Claim Regulator improves consumer protection
- Ministry of Justice and Jonathan Djanogly
- Part of:
- Claims Management Regulator press releases and news stories
- First published:
- 10 August 2012
This was published under the 2010 to 2015 Conservative and Liberal Democrat coalition government
The 2011/12 Claims Management Regulation Unit’s annual report.
The 2011/12 Claims Management Regulation Unit’s annual report shows that over 400 claims management companies have been cancelled, suspended or warned.
Regulatory action against claim management companies (CMCs) that failed to comply with industry standards has been stepped up over the last 12 months as the industry continues to develop. While most adhere to the rules, there are a number of CMCs being watched closely by the CMR Unit. The intention of regulation is not to stop CMCs trading but to try and ensure they operate their businesses responsibly, providing a fair deal for the customers they represent.
Justice Minister Jonathan Djanogly said:
‘Last year the CMR Unit were able to investigate and take action against 409 poor practicing CMCs, of which 260 were shut down. This is a significant number and proves just how much work is going on to clamp down on CMCs that flout the rules and prey on consumers with over zealous business tactics.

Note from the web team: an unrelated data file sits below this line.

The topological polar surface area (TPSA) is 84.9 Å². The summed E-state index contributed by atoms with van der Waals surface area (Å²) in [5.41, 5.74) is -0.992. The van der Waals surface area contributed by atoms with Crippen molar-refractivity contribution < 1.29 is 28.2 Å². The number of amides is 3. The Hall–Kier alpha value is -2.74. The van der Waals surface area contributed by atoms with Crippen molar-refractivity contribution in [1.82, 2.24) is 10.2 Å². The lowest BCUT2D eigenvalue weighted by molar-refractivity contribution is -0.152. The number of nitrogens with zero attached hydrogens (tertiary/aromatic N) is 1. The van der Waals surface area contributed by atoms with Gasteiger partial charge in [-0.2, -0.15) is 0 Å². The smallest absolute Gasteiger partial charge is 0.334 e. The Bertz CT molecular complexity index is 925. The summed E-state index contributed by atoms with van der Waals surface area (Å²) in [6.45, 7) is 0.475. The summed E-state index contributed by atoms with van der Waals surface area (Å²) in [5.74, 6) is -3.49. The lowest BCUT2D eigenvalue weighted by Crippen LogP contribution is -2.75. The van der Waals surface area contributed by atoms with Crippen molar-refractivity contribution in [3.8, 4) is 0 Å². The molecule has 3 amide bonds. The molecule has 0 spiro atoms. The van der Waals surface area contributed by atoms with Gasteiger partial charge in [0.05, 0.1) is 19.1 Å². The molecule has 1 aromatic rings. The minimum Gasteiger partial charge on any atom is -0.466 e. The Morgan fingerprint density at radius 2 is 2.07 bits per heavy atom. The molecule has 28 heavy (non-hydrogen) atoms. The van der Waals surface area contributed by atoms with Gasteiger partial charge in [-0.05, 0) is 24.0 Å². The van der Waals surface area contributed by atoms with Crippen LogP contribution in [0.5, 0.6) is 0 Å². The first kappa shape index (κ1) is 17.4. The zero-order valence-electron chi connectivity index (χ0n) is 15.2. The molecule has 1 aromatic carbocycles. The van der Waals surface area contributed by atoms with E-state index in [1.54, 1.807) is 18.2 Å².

‘The key focus of the CMR Unit is to improve consumer protection by driving malpractice out of the claims management industry. We also want to see tougher rules enforced on CMCs and that’s why I am pleased to announce we are now introducing a complete ban on inducement advertising for this industry. No longer will CMCs be able to target consumers through advertisements which offer vulnerable individuals a cash incentive for signing up to use their services.’
Head of Claims Management Regulation Kevin Rousell said:
‘The mass mis-selling of payment protection insurance (PPI) has seen a surge in the number of companies operating in the financial claims management sector. Poor practice is rife amongst some claims management companies who are falling over each other to get claimants’ business.
‘To help tackle this we have set up a specialist team to root out the poor practices used by some companies presenting claims for mis-sold PPI. Our team of investigators are using effective enforcement to stop bad practice and improve the industry once and for all.
‘There is more to do and the industry will be subjected to radical changes over the next 12 months with tougher policing by all the relevant regulators.’
Published: 10 August 2012